European Commissioner (EC) Thierry Breton (pictured) bemoaned slow progress in slapping restrictions on vendors deemed high risk by national authorities in the region, highlighting those excluding ZTE and Huawei from 5G were justified and in-line with recommendations.
In a speech made as the EC published a progress report on the implementation of guidance set-out more than three years ago in its toolbox on 5G cybersecurity, Breton complained only ten European Union countries had restricted or excluded high risk vendors. This is despite almost all having the ability to within national laws.
He noted the “slow” progress being made “poses a major security risk and exposes the [European] Union’s collective security”.
In an associated statement referred to by Breton, the EC confirmed nations imposing rules to restrict of ban Huawei and ZTE were “justified and compliant” with recommendations in place.
It added “consistently with such decisions, and on the basis of a broad range of available information, the Commission considers that Huawei and ZTE represent in fact materially higher risks than other 5G suppliers”.
Alongside outlining progress across the economic area, the EC announced it will avoid exposure to Huawei and ZTE in its own procurement of telecommunications services.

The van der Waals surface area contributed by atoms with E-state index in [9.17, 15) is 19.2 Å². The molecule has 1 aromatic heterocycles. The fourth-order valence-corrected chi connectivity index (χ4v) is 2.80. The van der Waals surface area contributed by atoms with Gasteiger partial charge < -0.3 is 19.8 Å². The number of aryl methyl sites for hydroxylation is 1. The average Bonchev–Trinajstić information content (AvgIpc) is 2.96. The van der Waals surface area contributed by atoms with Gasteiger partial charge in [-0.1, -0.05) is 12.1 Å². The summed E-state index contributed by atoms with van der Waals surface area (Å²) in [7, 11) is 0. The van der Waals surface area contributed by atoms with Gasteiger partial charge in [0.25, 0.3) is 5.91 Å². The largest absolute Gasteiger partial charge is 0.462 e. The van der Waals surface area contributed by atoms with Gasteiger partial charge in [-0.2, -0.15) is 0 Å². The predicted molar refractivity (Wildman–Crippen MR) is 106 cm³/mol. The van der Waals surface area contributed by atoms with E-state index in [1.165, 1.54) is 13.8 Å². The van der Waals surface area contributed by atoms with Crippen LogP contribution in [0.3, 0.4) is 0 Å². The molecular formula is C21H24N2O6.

The toolbox implementation report found ten nations has imposed restrictions on use of 5G equipment from so-called high risk vendors, with one publicly announcing an outright ban on Huawei and ZTE products.
It noted a further three EU member states are working on implementing national legislation and another had issued a warning to operators on use of ZTE and Huawei equipment.
Huawei told Mobile World Live it “strongly opposes and disagrees with the comments made by representatives from the European Commission”, adding “this is clearly not based on a verified, transparent, objective and technical assessment of 5G networks”.
It also took issue with “publicly singling out an individual entity” as a high risk vendor (HRV), noting doing this “without legal basis is against principles of free trade”.
“It is of paramount importance to emphasise that the discriminatory HRV assessment shall not be applied to any vendor without justified procedure and adequate hearing. As an economic operator in the EU, Huawei holds procedural and substantial rights and should be protected under the EU and Member States’ laws as well as their international commitments.”
The vendor went on to highlight its commitment to security pointing to its Cyber Security Transparency Centre in Brussels and noted it is “committed to delivering globally-certified and trusted products and services, connecting millions of Europeans”.